Based on the story of a real-life Italian female serial killer, Mauro Bolognini’s Gran Bollito is a black comedy-drama that follows its own unique course traversing through sometimes familiar and yet also uncharted territory in the serial killer genre.
The Production: 2.5/5
Based on the story of a real-life Italian female serial killer, Mauro Bolognini’s Gran Bollito is a black comedy-drama that follows its own unique course traversing through sometimes familiar and yet also uncharted territory in the serial killer genre. Featuring an international cast of actors, some of whom at times playing dual roles of different genders, Gran Bollito is one strange bill of goods.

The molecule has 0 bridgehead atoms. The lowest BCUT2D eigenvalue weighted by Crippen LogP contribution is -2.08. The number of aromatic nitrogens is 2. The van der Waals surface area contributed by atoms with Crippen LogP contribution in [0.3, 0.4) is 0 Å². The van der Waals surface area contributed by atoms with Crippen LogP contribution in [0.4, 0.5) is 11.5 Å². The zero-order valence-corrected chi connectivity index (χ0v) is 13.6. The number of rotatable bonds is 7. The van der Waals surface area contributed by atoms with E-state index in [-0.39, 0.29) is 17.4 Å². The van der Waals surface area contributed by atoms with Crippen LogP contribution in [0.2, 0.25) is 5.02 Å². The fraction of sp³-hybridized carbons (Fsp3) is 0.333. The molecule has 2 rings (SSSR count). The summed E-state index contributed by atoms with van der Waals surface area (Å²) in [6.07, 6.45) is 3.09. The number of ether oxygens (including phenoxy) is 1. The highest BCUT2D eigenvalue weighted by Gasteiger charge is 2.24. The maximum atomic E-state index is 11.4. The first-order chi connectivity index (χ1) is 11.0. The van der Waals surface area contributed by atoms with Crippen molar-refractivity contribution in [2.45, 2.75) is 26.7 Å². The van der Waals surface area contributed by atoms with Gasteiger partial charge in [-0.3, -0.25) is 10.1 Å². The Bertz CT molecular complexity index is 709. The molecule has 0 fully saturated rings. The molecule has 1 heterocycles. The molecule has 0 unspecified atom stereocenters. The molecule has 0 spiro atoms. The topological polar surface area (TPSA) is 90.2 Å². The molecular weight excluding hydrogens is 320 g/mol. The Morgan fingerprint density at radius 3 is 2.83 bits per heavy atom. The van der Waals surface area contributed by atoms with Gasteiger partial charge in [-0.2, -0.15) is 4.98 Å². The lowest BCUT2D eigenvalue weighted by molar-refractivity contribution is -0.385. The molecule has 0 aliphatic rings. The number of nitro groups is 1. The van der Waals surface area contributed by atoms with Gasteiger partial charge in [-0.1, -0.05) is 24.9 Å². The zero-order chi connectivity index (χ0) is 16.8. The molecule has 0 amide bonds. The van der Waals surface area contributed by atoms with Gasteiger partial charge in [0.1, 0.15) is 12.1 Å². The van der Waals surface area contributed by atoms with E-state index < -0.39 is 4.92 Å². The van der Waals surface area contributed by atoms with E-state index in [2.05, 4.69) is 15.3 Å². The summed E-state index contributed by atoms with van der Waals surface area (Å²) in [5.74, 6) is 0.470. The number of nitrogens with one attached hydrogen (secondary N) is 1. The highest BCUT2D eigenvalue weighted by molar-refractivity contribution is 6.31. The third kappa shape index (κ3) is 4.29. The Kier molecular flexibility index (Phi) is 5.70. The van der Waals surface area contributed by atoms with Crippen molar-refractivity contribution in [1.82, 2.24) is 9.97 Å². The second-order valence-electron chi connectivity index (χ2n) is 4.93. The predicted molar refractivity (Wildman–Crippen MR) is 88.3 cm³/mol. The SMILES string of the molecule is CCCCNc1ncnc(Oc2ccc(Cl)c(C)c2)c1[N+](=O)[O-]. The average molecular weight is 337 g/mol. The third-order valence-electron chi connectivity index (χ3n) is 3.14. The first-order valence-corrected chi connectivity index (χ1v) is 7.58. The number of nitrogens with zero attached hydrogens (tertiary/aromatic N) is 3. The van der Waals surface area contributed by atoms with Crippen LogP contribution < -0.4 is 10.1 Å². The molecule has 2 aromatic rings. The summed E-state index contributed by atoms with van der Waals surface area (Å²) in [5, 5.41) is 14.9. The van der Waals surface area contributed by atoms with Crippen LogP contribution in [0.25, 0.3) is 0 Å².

Madame Lea (Shelley Winters) is disturbed to learn that her beloved son Michele (Antonio Marsina) is seriously involved with a school gym teacher Sandra (Laura Antonelli), and she seeks a way to express her displeasure at the universe for potentially taking her son away from her (in the days leading up to the outbreak of World War II, Michele is also expecting any day to receive his draft notice for his military service). Lea had already made a pact with Death when it robbed her of twelve children in fifteen years either through stillbirth or early childhood disease, but the thought of losing Michele sends her into a paroxysm of violence preying on three different female friends who had had no success with the opposite sex. First Berta (Alberto Lionello) who was leaving Italy anyway to reunite with an ailing husband in America, and then the homely Lisa (Max von Sydow) and entertainer Stella (Renato Pozzetto). But Lea isn’t merely killing for sport; she’s using the byproducts of her murders to make soap and foodstuffs which all of her neighbors are enjoying.